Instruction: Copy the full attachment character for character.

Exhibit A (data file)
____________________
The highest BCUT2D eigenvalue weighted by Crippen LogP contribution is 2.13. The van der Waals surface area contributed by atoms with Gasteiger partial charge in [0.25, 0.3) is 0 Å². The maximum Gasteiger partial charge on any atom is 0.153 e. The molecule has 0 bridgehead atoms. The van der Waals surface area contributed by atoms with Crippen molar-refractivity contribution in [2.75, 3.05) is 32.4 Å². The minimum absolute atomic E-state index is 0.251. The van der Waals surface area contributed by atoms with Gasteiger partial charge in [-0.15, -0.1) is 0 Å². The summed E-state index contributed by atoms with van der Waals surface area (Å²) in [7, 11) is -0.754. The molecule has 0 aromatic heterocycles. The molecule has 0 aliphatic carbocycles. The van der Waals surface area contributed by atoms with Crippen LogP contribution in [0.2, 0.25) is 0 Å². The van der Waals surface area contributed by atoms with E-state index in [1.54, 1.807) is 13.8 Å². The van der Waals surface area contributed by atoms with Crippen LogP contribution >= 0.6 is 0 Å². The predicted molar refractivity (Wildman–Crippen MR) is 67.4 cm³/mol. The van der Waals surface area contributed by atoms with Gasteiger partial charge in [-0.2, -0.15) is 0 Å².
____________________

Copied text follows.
The highest BCUT2D eigenvalue weighted by Crippen LogP contribution is 2.13. The van der Waals surface area contributed by atoms with Gasteiger partial charge in [0.25, 0.3) is 0 Å². The maximum Gasteiger partial charge on any atom is 0.153 e. The molecule has 0 bridgehead atoms. The van der Waals surface area contributed by atoms with Crippen molar-refractivity contribution in [2.75, 3.05) is 32.4 Å². The minimum absolute atomic E-state index is 0.251. The van der Waals surface area contributed by atoms with Gasteiger partial charge in [-0.15, -0.1) is 0 Å². The summed E-state index contributed by atoms with van der Waals surface area (Å²) in [7, 11) is -0.754. The molecule has 0 aromatic heterocycles. The molecule has 0 aliphatic carbocycles. The van der Waals surface area contributed by atoms with Crippen LogP contribution in [0.2, 0.25) is 0 Å². The van der Waals surface area contributed by atoms with E-state index in [1.54, 1.807) is 13.8 Å². The van der Waals surface area contributed by atoms with Crippen LogP contribution >= 0.6 is 0 Å². The predicted molar refractivity (Wildman–Crippen MR) is 67.4 cm³/mol. The van der Waals surface area contributed by atoms with Gasteiger partial charge in [-0.2, -0.15) is 0 Å².